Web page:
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Sacred Isles

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 Sacred Isles

   Lundy, Isle of Avalon         Mythology

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'Many of the islands off the west coast of Britain, including Lundy, were known to the Celts as 'Isles of the Dead'. They were regarded as holy islands which formed gateways to the otherworld and to which the illustrious dead were ferried, there to be buried with solemn rite amid the spirits of their forefathers.' - A.F. Langham, The Island of Lundy.

sacred isles

'All these facts point to a powerful belief that the islands not far from the British coast were regarded as the homes of the various gods of the sun.'   Celtic myth &

The pre-Christian Celts believed islands were sacred places. 

One theme common to many ancient legends about these isles is their occupation by by priestesses;  Arianrhod, Ygerne, Morgan, Elaine and the presence on the island of at least one tower.

Islands were held to be major gateways to the Otherworld.

The Otherworld was, and is, accessible from anywhere, and everywhere. But at certain places it is easier to feel it, or to go there. 

Even in the twenty first century islands remain insulated from the mainstream world.

('Insulate' is derived from the Latin word for island.)

*** "The fact which most clearly accounts for the transformation of the sacred islands of the gods into the dwellings of monastic communities is the actual occupation of these sacred islands off the British coast by Christian monks. Stories told about the divine inhabitants of these islands were naturally transferred to the human but still hallowed successors...In fact many a hermit, anchorite, and venerable figure in religious garb who crosses our path in Arthurian romance may be legitimately suspected of being a god or goddess in disguise."  from 'Celtic Myth and Arthurian Romance.'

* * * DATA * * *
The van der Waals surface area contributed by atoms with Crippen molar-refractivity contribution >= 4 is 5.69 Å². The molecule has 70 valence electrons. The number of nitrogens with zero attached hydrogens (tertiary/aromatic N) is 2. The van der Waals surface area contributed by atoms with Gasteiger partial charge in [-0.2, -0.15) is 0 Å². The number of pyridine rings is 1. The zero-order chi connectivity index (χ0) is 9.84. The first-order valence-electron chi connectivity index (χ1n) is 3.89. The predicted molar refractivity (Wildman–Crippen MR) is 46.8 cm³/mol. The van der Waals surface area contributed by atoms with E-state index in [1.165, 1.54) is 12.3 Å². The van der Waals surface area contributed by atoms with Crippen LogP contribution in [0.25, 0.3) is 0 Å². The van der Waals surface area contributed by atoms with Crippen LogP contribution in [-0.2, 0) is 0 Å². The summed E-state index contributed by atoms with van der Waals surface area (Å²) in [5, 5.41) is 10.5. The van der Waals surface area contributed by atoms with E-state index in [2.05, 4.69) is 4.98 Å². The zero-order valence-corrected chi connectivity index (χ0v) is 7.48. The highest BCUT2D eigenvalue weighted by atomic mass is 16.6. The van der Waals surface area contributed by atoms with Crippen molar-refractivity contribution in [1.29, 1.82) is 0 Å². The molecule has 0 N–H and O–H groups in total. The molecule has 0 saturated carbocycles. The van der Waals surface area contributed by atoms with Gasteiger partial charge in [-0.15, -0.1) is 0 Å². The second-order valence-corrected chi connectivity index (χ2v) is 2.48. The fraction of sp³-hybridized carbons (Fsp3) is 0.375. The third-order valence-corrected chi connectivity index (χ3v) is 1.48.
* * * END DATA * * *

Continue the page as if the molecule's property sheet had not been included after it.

"We have seen the Guardians of the Grail assuming more and more distinctly the forms of the Welsh gods, Manawyd, Myrddin, Bran, Avalloch, Gwair, Beli, and Llwch; and the castle of the Grail as distinctly rearing its crystal walls and phantom towers on Lundy."

The Britons were thus not unlike the Greeks in placing the enchanted abodes of the gods in islands of the sea. ****'Beheld in the glamour of distance, surrounde above and below by an expanse of crimson and gold, brooded over by cloudy flames, every island became in the eyes of those on shore an unearthly paradise, the home of their particular deity. - The Isle of Man named after Manannan or Manawyd (or the other way round!) - the Isle of Bardsey, trad. assoc. by the Welsh as the place where Merlin retired to dwell in his glass house. - Grassholm, the site of the entertainment of the Noble Head; Bran - 

**** Rhys has pointed out that the Isle of Lundy off the Devon coast probably owes its Welsh name Ynys Wair to the localisation there of the imprisonment there of Gwair or Gwri. 

All solar gods

***All these facts point to a powerful belief that the islands not far from the British coast were regarded as the homes of the various gods of the sun


Many classical writers stress the sanctity of islands and their inhabitation by priestesses with their strange rites and powers.